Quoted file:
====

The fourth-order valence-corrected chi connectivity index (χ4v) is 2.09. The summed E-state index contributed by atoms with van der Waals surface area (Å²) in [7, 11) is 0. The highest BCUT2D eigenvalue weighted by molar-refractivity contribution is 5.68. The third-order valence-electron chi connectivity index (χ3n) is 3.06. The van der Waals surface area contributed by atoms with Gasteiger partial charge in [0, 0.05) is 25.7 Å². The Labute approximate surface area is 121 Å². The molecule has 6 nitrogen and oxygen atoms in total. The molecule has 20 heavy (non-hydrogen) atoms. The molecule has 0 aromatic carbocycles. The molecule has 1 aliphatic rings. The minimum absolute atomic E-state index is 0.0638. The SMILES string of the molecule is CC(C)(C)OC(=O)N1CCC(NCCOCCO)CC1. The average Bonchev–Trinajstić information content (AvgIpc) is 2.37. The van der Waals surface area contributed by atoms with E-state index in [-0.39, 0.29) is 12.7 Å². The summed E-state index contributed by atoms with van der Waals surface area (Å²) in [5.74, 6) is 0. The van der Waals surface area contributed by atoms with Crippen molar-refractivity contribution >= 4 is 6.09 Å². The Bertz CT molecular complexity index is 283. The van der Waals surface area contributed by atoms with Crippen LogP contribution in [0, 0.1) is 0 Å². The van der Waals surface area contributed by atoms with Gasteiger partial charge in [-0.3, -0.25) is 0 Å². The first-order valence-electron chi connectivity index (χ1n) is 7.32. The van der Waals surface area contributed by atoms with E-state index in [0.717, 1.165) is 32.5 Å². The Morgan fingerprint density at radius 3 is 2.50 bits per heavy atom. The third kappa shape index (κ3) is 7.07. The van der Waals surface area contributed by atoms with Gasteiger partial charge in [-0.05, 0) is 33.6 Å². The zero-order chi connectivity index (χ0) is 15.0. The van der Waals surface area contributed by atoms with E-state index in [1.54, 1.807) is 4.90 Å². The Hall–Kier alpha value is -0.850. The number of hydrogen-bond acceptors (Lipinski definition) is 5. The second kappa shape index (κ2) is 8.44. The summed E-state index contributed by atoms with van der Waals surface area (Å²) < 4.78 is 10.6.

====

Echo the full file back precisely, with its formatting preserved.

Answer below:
The fourth-order valence-corrected chi connectivity index (χ4v) is 2.09. The summed E-state index contributed by atoms with van der Waals surface area (Å²) in [7, 11) is 0. The highest BCUT2D eigenvalue weighted by molar-refractivity contribution is 5.68. The third-order valence-electron chi connectivity index (χ3n) is 3.06. The van der Waals surface area contributed by atoms with Gasteiger partial charge in [0, 0.05) is 25.7 Å². The Labute approximate surface area is 121 Å². The molecule has 6 nitrogen and oxygen atoms in total. The molecule has 20 heavy (non-hydrogen) atoms. The molecule has 0 aromatic carbocycles. The molecule has 1 aliphatic rings. The minimum absolute atomic E-state index is 0.0638. The SMILES string of the molecule is CC(C)(C)OC(=O)N1CCC(NCCOCCO)CC1. The average Bonchev–Trinajstić information content (AvgIpc) is 2.37. The van der Waals surface area contributed by atoms with E-state index in [-0.39, 0.29) is 12.7 Å². The summed E-state index contributed by atoms with van der Waals surface area (Å²) in [5.74, 6) is 0. The van der Waals surface area contributed by atoms with Crippen molar-refractivity contribution >= 4 is 6.09 Å². The Bertz CT molecular complexity index is 283. The van der Waals surface area contributed by atoms with Crippen LogP contribution in [0, 0.1) is 0 Å². The van der Waals surface area contributed by atoms with Gasteiger partial charge in [-0.3, -0.25) is 0 Å². The first-order valence-electron chi connectivity index (χ1n) is 7.32. The van der Waals surface area contributed by atoms with E-state index in [0.717, 1.165) is 32.5 Å². The Morgan fingerprint density at radius 3 is 2.50 bits per heavy atom. The third kappa shape index (κ3) is 7.07. The van der Waals surface area contributed by atoms with Gasteiger partial charge in [-0.05, 0) is 33.6 Å². The zero-order chi connectivity index (χ0) is 15.0. The van der Waals surface area contributed by atoms with E-state index in [1.54, 1.807) is 4.90 Å². The Hall–Kier alpha value is -0.850. The number of hydrogen-bond acceptors (Lipinski definition) is 5. The second kappa shape index (κ2) is 8.44. The summed E-state index contributed by atoms with van der Waals surface area (Å²) < 4.78 is 10.6.